The Ilocos Norte Museum in Laoag is the finest example of a private regional museum in the country. Housed in the former Tabacalera warehouse in the city center, this lifestyle museum displays artifacts - clothing, utensils, farm implements and varying woven baskets - all well described and laid out. In this cavernous brick building, they fitted a two-storey house so you can wander through various rooms and get a feel of provincial life. The temporary exhibitions gallery had an interesting exhibit on the Ulnas, the increasingly rare work sled drawn by carabaos. It is an impressive museum and must not be missed by travelers and museum aficionados. The very best of pasalubongs and souvenirs are found in their museum gift shop.

I harbored trepidations over visiting the Marcos Mausoleum in Batac, where the body of the late dictator Ferdinand Marcos is displayed. I was an anti-Marcos activist, living abroad and on an enemies list that prevented me from returning. It’s been many years now and, the country has progressed little after his ouster.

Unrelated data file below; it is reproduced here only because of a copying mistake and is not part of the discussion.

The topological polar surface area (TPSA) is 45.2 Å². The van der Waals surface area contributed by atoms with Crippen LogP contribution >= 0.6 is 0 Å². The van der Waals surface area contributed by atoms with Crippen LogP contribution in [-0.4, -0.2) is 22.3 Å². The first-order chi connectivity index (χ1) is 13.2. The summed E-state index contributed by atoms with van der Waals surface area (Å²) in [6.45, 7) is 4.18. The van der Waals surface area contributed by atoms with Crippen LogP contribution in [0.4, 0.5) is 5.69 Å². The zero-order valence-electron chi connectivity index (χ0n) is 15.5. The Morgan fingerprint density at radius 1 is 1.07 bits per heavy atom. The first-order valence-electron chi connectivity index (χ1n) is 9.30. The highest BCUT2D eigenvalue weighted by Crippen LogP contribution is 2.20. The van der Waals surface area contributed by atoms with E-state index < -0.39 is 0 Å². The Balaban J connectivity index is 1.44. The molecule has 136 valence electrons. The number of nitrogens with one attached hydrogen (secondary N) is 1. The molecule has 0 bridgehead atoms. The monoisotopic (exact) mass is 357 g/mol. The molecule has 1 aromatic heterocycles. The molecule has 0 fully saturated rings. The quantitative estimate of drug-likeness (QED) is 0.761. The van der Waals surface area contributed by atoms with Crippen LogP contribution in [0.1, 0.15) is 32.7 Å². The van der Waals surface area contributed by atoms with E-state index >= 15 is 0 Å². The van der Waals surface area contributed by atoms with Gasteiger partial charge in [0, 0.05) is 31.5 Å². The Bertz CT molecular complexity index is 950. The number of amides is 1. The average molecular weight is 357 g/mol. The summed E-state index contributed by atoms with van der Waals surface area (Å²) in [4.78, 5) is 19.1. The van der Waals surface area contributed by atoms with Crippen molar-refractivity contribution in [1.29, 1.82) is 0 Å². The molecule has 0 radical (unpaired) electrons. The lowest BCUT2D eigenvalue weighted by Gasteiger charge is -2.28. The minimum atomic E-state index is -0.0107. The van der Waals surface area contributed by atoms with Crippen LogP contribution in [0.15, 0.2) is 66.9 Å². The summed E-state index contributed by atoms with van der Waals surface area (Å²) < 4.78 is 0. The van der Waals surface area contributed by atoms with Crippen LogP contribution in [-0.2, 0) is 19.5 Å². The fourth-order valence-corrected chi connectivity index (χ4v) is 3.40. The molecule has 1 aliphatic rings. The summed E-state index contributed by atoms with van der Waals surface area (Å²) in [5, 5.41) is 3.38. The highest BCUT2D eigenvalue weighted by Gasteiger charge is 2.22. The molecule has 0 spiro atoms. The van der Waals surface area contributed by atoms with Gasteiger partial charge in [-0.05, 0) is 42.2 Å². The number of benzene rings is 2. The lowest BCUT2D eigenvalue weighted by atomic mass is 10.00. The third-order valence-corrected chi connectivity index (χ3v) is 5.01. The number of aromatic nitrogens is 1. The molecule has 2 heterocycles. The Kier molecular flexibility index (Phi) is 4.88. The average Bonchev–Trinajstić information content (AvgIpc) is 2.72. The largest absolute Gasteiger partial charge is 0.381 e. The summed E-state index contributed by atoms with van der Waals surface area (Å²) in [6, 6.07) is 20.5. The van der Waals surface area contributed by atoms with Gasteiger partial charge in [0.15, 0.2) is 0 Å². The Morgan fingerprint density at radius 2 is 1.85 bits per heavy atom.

We were ushered into a dark room with a domed ceiling hovering over Marcos’ body, lit up and laid out under glass. A recorded Gregorian chant was playing and an eternal flame billowed at his foot.

The body, his face, his hands invited curiosity and questions. Is this real or is it wax? The face looked different and unrecognizeable. The hair style seemed the only faithful fragment. I had come to meditate on a man that altered a nation. Instead, I encountered a grotesque pitiful sight shorn of any remaining decency. The sycophants of Lenin and Mao thinking they could hold on to power by transforming their dead idols into taxidermist creations have been proven wrong. Likewise with the former president. History and deeds will judge him, his waxed figure notwithstanding.